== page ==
Let There be Laughter' written by Michael Krasny, who is a Professor of English Literature and host of the noted NPR show 'The Forum'. He previously authored 'The Spiritual Envy-An Agnostic's Quest', in which he tried to answer the principal question about whether we can live this life according to our own code without the need and aid of faith or spiritual belief in a deity? I read that book several times and it used it as a guid on my own path to secularism. So I was extremely excited when Professor's Krasny's new book was announced and I pre ordered it as soon as it became available to purchase.
I have had the pleasure to have taken a few courses with Professor Krasny. His class lectures are equivalent to an enchanting theatrical performance. His wonderful collection of lectures on 'Masterpieces of Short Fiction' have been recorded by 'Great Courses' company and can be purchased online.
Myself being previously used to stoic Engineering Professors, thought these attributes of mixing humor, storytelling, and teaching must be shared amongst all the Professors of the Humanities; but after having taken several more courses in the literary arts, I have come to the final conclusion that, in deed, Professor Krasny is rather unique. And very much celebrated too; his classes fill out auditoriums, his radio show is listened by a multitude of people everyday; and even the Mayor of San Francisco declared Michael Krasny Day on the 20th anniversary of his radio show.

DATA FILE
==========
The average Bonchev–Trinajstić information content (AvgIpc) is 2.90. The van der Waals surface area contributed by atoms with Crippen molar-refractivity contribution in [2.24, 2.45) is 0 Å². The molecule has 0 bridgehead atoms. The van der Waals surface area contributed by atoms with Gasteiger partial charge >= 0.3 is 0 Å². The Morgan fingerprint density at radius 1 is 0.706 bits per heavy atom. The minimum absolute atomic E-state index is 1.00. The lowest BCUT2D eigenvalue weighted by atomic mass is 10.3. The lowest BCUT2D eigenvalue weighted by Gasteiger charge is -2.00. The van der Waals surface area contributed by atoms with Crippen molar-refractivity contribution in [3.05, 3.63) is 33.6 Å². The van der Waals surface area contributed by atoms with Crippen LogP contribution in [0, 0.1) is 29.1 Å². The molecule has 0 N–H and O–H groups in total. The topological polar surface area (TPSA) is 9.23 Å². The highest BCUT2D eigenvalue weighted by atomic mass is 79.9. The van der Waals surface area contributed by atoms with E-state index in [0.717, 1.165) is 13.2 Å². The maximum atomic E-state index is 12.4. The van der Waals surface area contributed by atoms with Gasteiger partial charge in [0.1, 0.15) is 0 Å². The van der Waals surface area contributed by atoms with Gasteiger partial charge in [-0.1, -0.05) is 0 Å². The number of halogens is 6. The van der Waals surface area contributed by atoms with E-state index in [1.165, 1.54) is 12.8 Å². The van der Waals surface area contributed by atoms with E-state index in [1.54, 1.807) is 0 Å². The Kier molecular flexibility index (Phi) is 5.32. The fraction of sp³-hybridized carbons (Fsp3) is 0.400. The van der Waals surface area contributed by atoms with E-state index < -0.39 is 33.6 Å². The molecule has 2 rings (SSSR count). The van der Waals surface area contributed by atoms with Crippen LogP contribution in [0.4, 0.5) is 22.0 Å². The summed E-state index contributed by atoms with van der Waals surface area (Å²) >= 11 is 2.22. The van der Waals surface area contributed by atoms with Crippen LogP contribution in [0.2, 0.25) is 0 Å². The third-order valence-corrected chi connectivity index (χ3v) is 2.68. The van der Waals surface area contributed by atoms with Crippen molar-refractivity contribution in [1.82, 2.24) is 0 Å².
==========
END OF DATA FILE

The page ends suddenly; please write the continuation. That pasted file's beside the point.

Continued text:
This new book 'Let There Be Laughter: A Treasury of Great Jewish Humor and What It All Means' is a collection of Jewish jokes accumulated by Professor Krasny throughout his life. The book is written in the same style and voice familiar to all of Krasny's fans and reading the book transported me back into his classroom. I could visualize him in front of me, telling these stories utilizing all of his tonal variations. There are two seminal questions the book tries to answer; First is the question of humor i.e what is in fact humor and the second why are Jews considered funny? Professor Krasny deems humor to be an another form of storytelling, that reveals some truth, albeit in a comical way. The book is divided into eight distinct categories of jokes where Professor Krasny lists the jokes and then gives personal anecdotes and explains the context. I personally enjoyed the last four categories the most: 'Yiddish Generation, Celebration, Suffering, and Separate & Distinct'. Professor Krasny reveals that characteristics such as assimilating in a new place, fear of loss of identity, holding on to tradition, pressure to succeed, etc, are some of the main crux of the Jewish jokes. But I believe that these characteristics are shared by all migrant communities. Humor could also be a vehicle to pass on tradition to the future generation, in danger of losing their heritage in the new world. Being a Pakistani living in the US, I could very easily relate with Jewish Humor exhibited by Professor Krasny. Replace the Rabbi with an Imam, the Jewish Mother with an Indian Auntie, and the joke switches from being Jewish to Indian/Muslim/Pakistani etc. Recently an Anthology of short stories was published in the US by women from the Indian subcontinent origin titled "Good Girls Marry Doctors", also a theme of jokes listed in Professor Krasny's book. So then, humor is not only a form of story telling, but is also a way to bring people together. The characters in these jokes may be of different race, ethnicities, religions; but there is something very crucial that they all share-and that is their humanity. And this is what in the end this book "Let there be Laughter" reminds us all of.